The Attorney General for Washington, D.C. announced that he is investigating 19 landlords who own 33 buildings after tenants complained that vacation rentals are being offered at the apartment complexes.
The office says it has received complaints from long-term tenants at the buildings who face increased security risks and disturbances from noisy and rowdy short-term guests. The tenants say these short-term sublets were not disclosed when they signed leases. That, the prosecutor says, is a deceptive practice and violates consumer protection statutes.
In addition to the consumer protection claim, the office also is investigating whether short-term rentals — which typically go for $200 per night — might be in violation of local rent control laws.
Recently, a landlord agreed to pay $100,000 in civil penalties to settle a claim that he effectively converted an apartment building into a short-term rental hotel.
Many major cities are restricting landlords from converting apartment rentals into short-term or vacation units. These prohibitions generally restrict leasing a unit for less than 30 days. Lawmakers are concerned over the impact short-term rentals have on availability and affordability of rental properties for long-term tenants. In addition, lawmakers feel pressure from the lodging industry to stave off the competition from private overnight and short-term vacation rentals which don’t shoulder the same overhead costs, and cities fear losing revenues from lodging taxes.
Examples of such restrictions include all-out bans on rentals under 30 days, a requirement that a tenant host occupy the same unit, and requiring tenant and landlord hosts to obtain lodging licenses and pay taxes.
Reaction from landlords to private vacation sublets has been mixed. Some newer buildings are offering the flexibility to sublet on Airbnb as an amenity to attract renters who want to offset high rent with short-term rental income. Others have agreed to the sublets in exchange for a share of the rental income. Still, many landlords are dubious of the practice, and prohibit sublets.
Landlords considering the option of converting units to short-term or vacation rentals first may want to:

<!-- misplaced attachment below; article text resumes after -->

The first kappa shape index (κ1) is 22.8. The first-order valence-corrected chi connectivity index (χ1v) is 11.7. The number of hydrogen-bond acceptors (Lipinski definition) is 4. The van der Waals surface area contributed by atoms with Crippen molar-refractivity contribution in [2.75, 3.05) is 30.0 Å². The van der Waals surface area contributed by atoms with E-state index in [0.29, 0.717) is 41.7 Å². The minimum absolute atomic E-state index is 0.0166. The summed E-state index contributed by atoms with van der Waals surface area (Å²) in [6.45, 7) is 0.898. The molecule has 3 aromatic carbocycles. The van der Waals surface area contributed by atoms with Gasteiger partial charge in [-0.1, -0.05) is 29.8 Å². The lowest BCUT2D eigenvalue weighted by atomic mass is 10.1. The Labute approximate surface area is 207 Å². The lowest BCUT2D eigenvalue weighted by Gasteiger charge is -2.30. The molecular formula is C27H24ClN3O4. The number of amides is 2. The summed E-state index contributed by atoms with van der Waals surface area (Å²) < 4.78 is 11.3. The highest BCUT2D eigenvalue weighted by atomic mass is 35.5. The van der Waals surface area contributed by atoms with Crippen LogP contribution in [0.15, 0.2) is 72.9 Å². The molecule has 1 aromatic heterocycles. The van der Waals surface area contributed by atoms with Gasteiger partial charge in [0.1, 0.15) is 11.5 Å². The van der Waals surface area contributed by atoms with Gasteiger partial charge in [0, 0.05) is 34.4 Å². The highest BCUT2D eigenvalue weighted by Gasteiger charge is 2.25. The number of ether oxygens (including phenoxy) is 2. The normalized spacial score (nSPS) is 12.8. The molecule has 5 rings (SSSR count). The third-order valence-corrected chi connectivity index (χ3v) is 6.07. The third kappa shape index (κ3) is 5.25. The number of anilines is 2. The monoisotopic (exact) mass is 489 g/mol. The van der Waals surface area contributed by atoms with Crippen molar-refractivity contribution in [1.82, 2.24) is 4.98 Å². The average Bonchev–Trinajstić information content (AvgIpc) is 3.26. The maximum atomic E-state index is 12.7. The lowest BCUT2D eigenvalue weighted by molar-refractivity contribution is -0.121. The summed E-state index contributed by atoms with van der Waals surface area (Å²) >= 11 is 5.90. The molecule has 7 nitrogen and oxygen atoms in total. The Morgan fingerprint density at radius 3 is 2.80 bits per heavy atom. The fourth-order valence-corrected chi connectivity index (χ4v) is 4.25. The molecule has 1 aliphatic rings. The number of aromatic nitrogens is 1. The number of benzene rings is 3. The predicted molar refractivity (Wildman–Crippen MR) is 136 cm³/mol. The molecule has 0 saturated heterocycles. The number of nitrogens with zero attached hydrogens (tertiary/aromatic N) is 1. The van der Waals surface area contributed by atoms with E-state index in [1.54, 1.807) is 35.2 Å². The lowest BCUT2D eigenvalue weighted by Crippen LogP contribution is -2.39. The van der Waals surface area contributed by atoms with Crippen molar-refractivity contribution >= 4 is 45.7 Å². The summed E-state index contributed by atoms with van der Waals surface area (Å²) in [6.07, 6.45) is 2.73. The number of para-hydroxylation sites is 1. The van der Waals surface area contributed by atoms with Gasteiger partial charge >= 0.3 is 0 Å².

Check for local ordinances that restrict rentals under one month;
Determine whether the rentals will be considered a commercial use subject to special licensing, regulation, or taxes; and
Determine the impact of any local stabilization or rent control laws.
Those landlords who haven’t decided whether to allow tenants to sublet on websites like Airbnb or VRBO need to assess the risks:
Increased tenant complaints and lower retention;
More wear and tear from frequent turnover;
Costs and damage from overcrowding — for instance, an apartment listing in Washington, D.C. claims a 650 sq.ft., one-bath space can sleep six; and,
Premise liability claims that may not be covered by insurance.
Landlords who allow the sublets need to take steps to reduce these risks, including limitations in the lease regarding common area access, safety and quiet enjoyment concerns of other tenants, and utility costs. And, all tenants should be fully informed of the short-term sublease policies prior to signing the lease.
For landlords who want to restrict the sublets altogether, the lease becomes paramount and should include a prohibition on short-term sublets along with the right to evict a tenant who does not comply.
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Disclaimer: The information provided in this post is not intended to be construed as legal advice, nor should it be considered a substitute for obtaining individual legal counsel or consulting your local, state, federal or provincial tenancy laws.